Today is the International Day of Forests and there is a new challenge facing forests globally that is different from traditional logging and timber harvesting. Cannabis has been increasingly decriminalized and legalized across the globe, including in 38 states within the United States.
In California and across the globe, cannabis cultivation is occurring both legally and illegally. In the Emerald Triangle of Northern California, cannabis cultivation generally occurs outdoors and in forested areas which can result in illegal timber harvesting or removal. Traditional timber harvesting affects large sections of forest, and typically involves replanting once harvesting activities are complete. Often cannabis growth operations occur in isolated core sections of forest with remote roads, and minimal human disturbance. Timber removal for legal and illegal cannabis grow operations results in removal of core forest area and increased forest edge. It has the potential to impact a variety of species that rely on intact forests, including threatened and endangered species, secretive species, and migratory birds.
Illegal cannabis cultivation activities in California and across the US are being found on Federal and State Land within the Forest Land System, and on state lands. These growth operations are also typically located within the center of forests, offroad vehicles, and often on steep hillsides to reduce the chance of grow sites being seen by persons passing by. These illegal grow operations often result in discharge of sediment and pesticides into waterways, removal of previously undisturbed forest, and disturbance of local wildlife from operations and generator use, all of which can have negative ecological consequences.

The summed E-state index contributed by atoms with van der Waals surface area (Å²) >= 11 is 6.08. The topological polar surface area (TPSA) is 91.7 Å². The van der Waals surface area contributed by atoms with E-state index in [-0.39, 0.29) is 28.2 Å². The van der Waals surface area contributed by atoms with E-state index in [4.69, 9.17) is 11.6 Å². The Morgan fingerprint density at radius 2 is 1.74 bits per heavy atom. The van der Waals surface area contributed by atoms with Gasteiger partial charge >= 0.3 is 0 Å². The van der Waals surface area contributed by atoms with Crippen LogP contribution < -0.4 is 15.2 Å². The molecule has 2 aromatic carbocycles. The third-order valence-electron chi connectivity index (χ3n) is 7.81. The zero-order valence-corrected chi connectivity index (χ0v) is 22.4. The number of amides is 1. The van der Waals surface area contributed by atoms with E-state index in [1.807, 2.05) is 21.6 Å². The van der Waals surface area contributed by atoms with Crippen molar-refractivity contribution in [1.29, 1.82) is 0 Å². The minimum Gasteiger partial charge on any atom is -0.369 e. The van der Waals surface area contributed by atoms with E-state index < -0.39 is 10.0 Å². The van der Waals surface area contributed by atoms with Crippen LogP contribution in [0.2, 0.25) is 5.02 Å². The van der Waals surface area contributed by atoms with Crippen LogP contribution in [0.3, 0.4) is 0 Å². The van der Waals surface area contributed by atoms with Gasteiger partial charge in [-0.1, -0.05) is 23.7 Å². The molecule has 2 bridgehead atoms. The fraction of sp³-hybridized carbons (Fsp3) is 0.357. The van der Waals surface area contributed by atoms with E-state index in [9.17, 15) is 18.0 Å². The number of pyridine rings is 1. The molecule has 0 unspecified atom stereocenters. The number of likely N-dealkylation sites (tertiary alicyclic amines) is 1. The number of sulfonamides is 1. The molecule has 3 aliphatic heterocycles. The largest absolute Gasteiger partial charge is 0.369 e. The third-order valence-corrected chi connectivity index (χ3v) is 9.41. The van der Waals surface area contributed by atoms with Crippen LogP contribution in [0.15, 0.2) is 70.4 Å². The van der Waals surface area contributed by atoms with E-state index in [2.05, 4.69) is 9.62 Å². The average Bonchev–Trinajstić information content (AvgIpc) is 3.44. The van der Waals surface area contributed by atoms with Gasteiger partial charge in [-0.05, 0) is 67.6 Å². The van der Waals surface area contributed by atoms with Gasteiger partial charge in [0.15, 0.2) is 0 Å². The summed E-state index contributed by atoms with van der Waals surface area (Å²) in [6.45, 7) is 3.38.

In California, permitted cannabis grow sites receive approval and comply with established regulations for growth in forests, which includes requirements for remediation of sites that potentially have undergone illegal logging to allow for grow operations. After permitted and legal cannabis cultivation activities complete or cease; replanting or restoration of forest is not guaranteed to occur though it is generally required by approving agencies. Enforcement of restoration of these sites is dependent on agency and dependent on notification or discovery of termination or abandonment of the cultivation sites.
If you’d like to take action to help protect forests from these activities, there are safe and legal ways to help report potentially illegal sites or sites where permitted grow operations have ceased. In the US, these include:
If you work in the cannabis industry and are considering your restoration options for a site that has already ceased operations or will in the near future, Great Ecology can help you plan, design, and implement restoration of forested areas that may have been impacted by your growth operations.